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Former Ranger Jeb Anderson was more accustomed to dodging bullets and IED's than a geriatric retiree with a Dale Earnhardt complex, on a tricked-out scooter, but luckily it took the same skill set.
"Move it, sonny!" an old man bellowed at him, narrowly avoiding Jeb's ankle with his back tire.
Interestingly enough, he wasn't certain what had been more dangerousthe potential bombs or these vision-impaired senior citizens on the only form of transportation they were legally allowed to drive without a proper license.
Another older gentleman roared up next to him, his scooter candy-apple red with custom orange flames shooting down the sides, racing flags winging along behind him on the back. A cloud of Old Spice suddenly enveloped Jeb, making his nose burn and his eyes water.
"Psst," the older player stage-whispered, darting a covert look around them. He leaned closer. "You want to score some V?"
Jeb blinked. He wasn't altogether certain what V was, but he was relatively sure that he didn't need to score it.
"V," the man repeated impatiently, evidently in response to Jeb's blank look. "The Tent-Maker, the Rocket Launcher, Vitamin V, the Miracle of Manhood," he added with a suggestive waggle of his bushy brows.
Ah. That V
"I get my next script in a few days and I can spare a couple of pills. Two for fifty. What do you say?"
Fifty dollars for two pills? Seriously? He'd say that was highway robbery. Of course, he wasn't familiar with the street value of Viagra, so for all he knew this was actually a bargain price. Fortunatelyblessedlyhe wasn't in the market for any sexual performance enhancement drugs, so he merely shook his head and the gentleman moved on.
Because Lex Sanborna fellow friend and former soldierhad warned him in advance that some of the jobs that came Ranger Security's way were a bit unorthodox, Jeb hadn't batted a lash when the three founding membersJamie Flanagan, Brian Payne and Guy McCannhad told him that his first assignment with the firm would be to try and locate a jewel thief at an exclusive retirement home for those clients who needed specialized care.
Jeb considered working with the three legendary Rangers a real privilege. Known as The Specialist, Brian Payne's unmatched attention to detail, cool, unflappable confidence and keen observation skills had set the gold standard for every Ranger serving in Uncle Sam's army. With a supposed genius IQ and more brawn than even the traditional soldier, Jamie Flanagan was a force to be reckoned with, one who had married Colonel Carl Garrett's granddaughter. He grinned. That sure as hell took nerve. And Guy McCann's almost providential ability to skate the fine line between sheer genius and stupidity and always come out on top was still locker room lore.
He couldn't be working with finer menmen who got him, who knew precisely why he'd gone into the military and why he'd ultimately elected to come out.
Jeb released a tense sigh and battled the images back, the horror of his friends' broken bodies. His team, the one he was supposed to protect, and yet he was the only one to survive. He swallowed.
He'd be lying if he said there were moments when he sincerely wished he hadn't.
And then the inevitable guilt of that followed, imagining the pain his death would have caused his parents, his family, but most particularly his twin brother, Judd, who'd joined him in Ranger School and was currently still serving, but at present on a much-needed leave. Time hadn't permitted Judd a state-side visit, but he'd been able to manage a trip to Crete. It was odd being so far away from his brother, Jeb thought, as though he was missing an imaginary appendage.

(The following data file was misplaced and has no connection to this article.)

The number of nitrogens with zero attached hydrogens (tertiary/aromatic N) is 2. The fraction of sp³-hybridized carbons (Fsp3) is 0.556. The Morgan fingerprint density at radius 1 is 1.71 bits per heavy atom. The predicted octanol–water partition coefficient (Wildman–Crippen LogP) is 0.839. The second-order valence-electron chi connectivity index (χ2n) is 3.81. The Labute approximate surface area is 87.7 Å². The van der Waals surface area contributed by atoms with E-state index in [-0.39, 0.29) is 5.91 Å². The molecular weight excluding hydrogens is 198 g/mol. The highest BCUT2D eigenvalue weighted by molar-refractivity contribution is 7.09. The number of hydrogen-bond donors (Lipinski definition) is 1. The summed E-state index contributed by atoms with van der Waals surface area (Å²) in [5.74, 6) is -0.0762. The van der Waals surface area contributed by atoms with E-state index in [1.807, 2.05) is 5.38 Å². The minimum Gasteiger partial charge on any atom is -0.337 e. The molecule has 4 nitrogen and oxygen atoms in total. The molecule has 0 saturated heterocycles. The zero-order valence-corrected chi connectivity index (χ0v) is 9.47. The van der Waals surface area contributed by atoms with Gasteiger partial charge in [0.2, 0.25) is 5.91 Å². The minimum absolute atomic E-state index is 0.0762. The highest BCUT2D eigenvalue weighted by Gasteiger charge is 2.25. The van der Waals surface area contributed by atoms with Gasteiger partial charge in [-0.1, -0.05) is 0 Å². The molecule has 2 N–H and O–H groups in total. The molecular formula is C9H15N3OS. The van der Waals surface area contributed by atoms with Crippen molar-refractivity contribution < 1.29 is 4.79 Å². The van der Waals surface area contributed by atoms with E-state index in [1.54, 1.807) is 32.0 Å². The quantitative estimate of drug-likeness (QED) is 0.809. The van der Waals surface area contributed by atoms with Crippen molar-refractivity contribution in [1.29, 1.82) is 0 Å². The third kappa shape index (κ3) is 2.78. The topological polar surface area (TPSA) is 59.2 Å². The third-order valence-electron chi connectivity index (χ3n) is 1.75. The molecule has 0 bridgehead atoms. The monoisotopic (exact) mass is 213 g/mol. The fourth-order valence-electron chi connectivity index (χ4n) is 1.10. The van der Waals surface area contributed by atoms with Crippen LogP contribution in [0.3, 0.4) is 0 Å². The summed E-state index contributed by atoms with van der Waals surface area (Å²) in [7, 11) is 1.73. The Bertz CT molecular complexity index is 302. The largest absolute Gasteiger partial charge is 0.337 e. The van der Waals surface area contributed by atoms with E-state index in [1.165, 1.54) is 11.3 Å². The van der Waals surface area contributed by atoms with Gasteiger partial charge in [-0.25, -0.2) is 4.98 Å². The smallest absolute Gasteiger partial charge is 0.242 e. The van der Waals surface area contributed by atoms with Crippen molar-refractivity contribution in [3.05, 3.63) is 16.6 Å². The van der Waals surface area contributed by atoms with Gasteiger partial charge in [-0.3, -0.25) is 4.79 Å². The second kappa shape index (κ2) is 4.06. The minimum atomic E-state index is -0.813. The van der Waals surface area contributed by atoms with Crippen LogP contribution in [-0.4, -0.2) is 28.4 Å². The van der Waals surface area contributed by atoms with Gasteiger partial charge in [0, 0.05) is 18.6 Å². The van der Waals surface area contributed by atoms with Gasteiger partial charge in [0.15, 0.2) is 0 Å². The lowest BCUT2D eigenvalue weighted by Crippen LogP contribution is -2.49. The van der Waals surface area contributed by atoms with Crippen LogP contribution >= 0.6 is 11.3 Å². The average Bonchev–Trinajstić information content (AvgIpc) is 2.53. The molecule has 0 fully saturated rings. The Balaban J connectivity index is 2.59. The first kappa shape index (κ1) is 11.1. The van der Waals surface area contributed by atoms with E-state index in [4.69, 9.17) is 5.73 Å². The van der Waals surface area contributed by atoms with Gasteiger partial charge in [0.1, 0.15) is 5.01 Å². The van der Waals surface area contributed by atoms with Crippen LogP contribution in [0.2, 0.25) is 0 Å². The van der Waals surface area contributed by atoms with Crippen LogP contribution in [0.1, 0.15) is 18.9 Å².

Because they looked so differentHeaven and Hell more than one person had joked over the yearsthey'd never struggled with having their own identity, but the twin thing, the bond between them, had always been substantial. Had they not been so close, sharing that connection might have been a curse, but Jeb could honestly say he'd never resented the tie. Anything that Judd might have picked up from him was something he would have shared anyway.
They'd been more than brothersthey'd been best friends from the womb.
And this was the first time in either of their lives that their feet hadn't been on the same path. Or even the same continent, for that matter.
No doubt that was going to require more adjustment than anything else. Selfishly he'd hoped that Judd would make the switch with him, but that was hardly fair. Though his younger (by two minutes) brother had gone into the military initially to follow Jeb, Judd had thrived in the Ranger School and had developed a passion for serving that had defined his life just as much as it had Jeb's. Like himself, he knew Judd would stay there until he could no longer do the work to the best of his ability. He just hoped it didn't involve a tragedy, especially one that came with a heavy burden of guilt.
He wouldn't wish this hell on anybody.
Rather than linger on what he couldn't change, he sighed and tried to focus once more on the job at hand.
Twilight Acres looked more like a trendy resort than a glorified nursing home. The grounds were meticulously kept, featuring live oaks, sugar maples and weeping willow trees, lots of perfectly cut grass and flower beds bursting with blossoms. In honor of the Thanksgiving holiday there were potted mums, bales of hay, dried corn stalks and bunches of Indian corn artfully displayed around the grounds. Wrought iron lamp posts were positioned closely along the especially wide sidewalks and the heart of the community had been fashioned to look like an old town square. There was a beauty salon, a barber shop, several diners, a drug store and movie theater, a florist, a dentist and a doctor's office, a small grocery and what looked like a '50s era soda fountain.
A large gazebo with assorted benches, chairs and tables enabled residents to sit and play a game of chess or checkers or simply relax with a drink and talk. Uniformed staffers periodically refilled drinks and offered snacks.
For those residents who still liked to cook, there was a community center with a kitchen adjacent to the pool area and even a small, steepled white clapboard church at the end of the street. A community garden and greenhouse enabled residents to grow some of their own food and flowers, and the houses themselves were quaint and picturesque, all of them equipped with front porches and connected with a maze of sidewalks that encouraged access to neighbors. Meals were always available and the community provided cleaning and laundry services. Specialized vans carried the seniors to local attractions and made sure any off-site doctor's appointments were never missed.